13 Mechanism The hydroxyl oxygen displaces a halide (good leaving group) from the Phosphorous. The positively charged oxygen is a good leaving group. The liberated halide performs an S N 2 type attack on the back side of the R group. Ch11 Reacns of Alcohols (landscape).doc Page 13

14 Thionyl Chloride Thionyl chloride (SOCl 2 ) is the usual method of choice for preparing alkyl chlorides from alcohols. The mechanism is interesting: The hydroxyl oxygen attacks the electrophilic Sulfur, and from the tetrahedral intermediate a chloride is ejected. The chlorosulfite ester rearranges with the breaking of the C-O and S-Cl bonds and the formation of the R-Cl bond and a new S-O bond. When R is secondary or tertiary, the ionization to a cation probably precedes the Chloride attack, whereas if R is primary the process is probably concerted (Bond breaking and forming at the same time). Ch11 Reacns of Alcohols (landscape).doc Page 14

15 Summary of Best Alcohol to Alkyl Halide Transformations Class Chloride Bromide Iodide Primary SOCl 2 PBr 3 P/I 2 Secondary SOCl 2 PBr 3 P/I 2 Tertiary HCl HBr HI Dehydration Reactions of Alcohols Dehydration of alcohols requires an acidic catalyst to convert the hydroxyl into a good leaving group this is an equilibrium reaction. It is possible to force the equilibrium to the right (alkene) by removing one or both of the products. This is normally achieved either by distillation (alkene is lower boiling than alkyl halide) or the addition of a dehydrating agent. Alcohol dehydration usually occurs via the E1 mechanism. Ch11 Reacns of Alcohols (landscape).doc Page 15

16 Alcohol dehydration usually occurs via the E1 mechanism. The first step is the exothermic protonation of the hydroxyl, followed by the slow, endothermic, rate determining ionization to generate the cation. The fast deprotonation is exothermic and produces the alkene. Since the RDS is the formation of the carbocation, the ease of formation dictates the reaction rates of 3 > 2 > 1. Ch11 Reacns of Alcohols (landscape).doc Page 16

17 Rearrangements are common since a free carbocation is involved. E.g. HO-CH 2 CH 2 CH 2 CH 3 CH 3 CH=CHCH 3 + CH 2 =CHCH 2 CH 3 After butan-1-ol is protonated, the ionization is accompanied by a hydride shift to produce a secondary carbocation. There is a choice of protons to be eliminated, and Saytzeff s rule applies. Ch11 Reacns of Alcohols (landscape).doc Page 17

18 Bimolecular Dehydration to form Ethers In certain cases, a protonated primary alcohol may be attacked by another molecule of alcohol. The net result is a dehydration and a formation of an ether. Bimolecular dehydration is best used for the synthesis of symmetrical dialkyl ethers from unhindered primary alcohols. Ch11 Reacns of Alcohols (landscape).doc Page 18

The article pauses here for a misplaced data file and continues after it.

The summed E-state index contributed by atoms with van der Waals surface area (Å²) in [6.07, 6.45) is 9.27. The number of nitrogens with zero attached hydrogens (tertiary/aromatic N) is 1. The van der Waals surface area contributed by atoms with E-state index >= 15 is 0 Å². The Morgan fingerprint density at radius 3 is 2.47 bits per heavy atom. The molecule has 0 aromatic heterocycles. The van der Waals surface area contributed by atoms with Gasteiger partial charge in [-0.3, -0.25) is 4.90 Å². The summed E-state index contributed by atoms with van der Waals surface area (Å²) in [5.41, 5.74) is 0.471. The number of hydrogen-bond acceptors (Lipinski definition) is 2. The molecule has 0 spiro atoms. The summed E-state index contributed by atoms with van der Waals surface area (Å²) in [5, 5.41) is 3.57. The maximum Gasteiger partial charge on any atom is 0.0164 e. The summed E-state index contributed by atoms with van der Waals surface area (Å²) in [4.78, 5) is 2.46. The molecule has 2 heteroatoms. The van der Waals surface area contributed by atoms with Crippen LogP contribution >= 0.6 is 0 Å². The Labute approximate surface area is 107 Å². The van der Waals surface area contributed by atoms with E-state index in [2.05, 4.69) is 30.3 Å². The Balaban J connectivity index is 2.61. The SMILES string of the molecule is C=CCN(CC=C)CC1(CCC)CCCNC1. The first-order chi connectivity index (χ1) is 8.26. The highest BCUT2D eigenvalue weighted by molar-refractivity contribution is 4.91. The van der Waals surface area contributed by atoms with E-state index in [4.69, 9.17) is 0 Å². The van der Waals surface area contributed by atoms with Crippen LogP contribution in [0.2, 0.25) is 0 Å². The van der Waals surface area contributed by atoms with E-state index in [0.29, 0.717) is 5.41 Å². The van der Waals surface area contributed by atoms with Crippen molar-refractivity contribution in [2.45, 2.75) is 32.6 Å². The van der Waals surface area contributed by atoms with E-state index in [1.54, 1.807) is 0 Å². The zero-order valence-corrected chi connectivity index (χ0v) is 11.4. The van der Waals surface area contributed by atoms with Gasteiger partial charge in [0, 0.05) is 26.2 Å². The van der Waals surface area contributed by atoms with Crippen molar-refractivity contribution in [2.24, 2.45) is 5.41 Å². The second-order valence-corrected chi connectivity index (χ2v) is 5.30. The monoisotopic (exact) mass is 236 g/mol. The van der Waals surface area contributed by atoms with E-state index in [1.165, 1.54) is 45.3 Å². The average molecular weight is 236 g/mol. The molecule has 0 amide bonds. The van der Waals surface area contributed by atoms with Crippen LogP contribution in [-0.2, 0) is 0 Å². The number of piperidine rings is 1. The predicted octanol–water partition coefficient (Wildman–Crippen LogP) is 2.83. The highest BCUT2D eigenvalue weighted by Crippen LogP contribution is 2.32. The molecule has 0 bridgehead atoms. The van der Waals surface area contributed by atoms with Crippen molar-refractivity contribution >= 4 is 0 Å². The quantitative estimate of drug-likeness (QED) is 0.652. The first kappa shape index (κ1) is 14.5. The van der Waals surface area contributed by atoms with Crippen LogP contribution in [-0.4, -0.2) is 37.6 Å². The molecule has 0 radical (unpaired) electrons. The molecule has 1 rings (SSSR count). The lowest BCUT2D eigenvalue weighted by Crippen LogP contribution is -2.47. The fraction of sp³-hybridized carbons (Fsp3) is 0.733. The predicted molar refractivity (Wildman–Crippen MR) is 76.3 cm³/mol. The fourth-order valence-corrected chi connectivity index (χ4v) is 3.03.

19 i) Pinacol Rearrangement (Two) Unique Reactions of Diols The pinacol rearrangement is a formal dehydration. Mechanism The protonation of the hydroxyl is followed by ionization. The tertiary carbocation rearranges with a methyl shift to produce a cation with resonance. The rearranged product is deprotonated to generate the final product. Ch11 Reacns of Alcohols (landscape).doc Page 19

20 ii) Cleavage of Glycols Periodic acid will cleave 1,2 diols to give aldehyde and ketone products. (The treatment of an alkene to syn hydroxylation followed by periodic acid cleavage is an alternative to the ozonolysis-reduction procedure described earlier). Mechanism The mechanism involves the formation of a cyclic periodate ester, which cleaves to generate to carbonyl groups. Ch11 Reacns of Alcohols (landscape).doc Page 20

21 Esterification of Alcohols Usually the term ester means the ester of a carboxylic acid. In general, an acid and alcohol generate an ester and water. This is called a Fischer esterification. Acid chlorides provide another route to producing esters. Ch11 Reacns of Alcohols (landscape).doc Page 21

22 Esters of Inorganic Acids Just as alcohols form esters with carboxylic acids, they also form esters with inorganic acids. Phosphate esters are important in nature since they link the nucleotide bases together in DNA. Ch11 Reacns of Alcohols (landscape).doc Page 22

23 Reactions of Alkoxides Alkoxide ions are produced when metals like Na or K are added to alcohols. The sodium (or potassium) alkoxides are strong bases and nucleophiles. Alkoxides can react with primary alkyl halides (or tosylates) to produce ethers. This is the Williamson Ether synthesis, and it involves S N 2 displacement with back side attack of the alkoxide. Normally this reaction is limited to unhindered primary alkyl halides, otherwise elimination tends to be the preferred mode of reaction. Ch11 Reacns of Alcohols (landscape).doc Page 23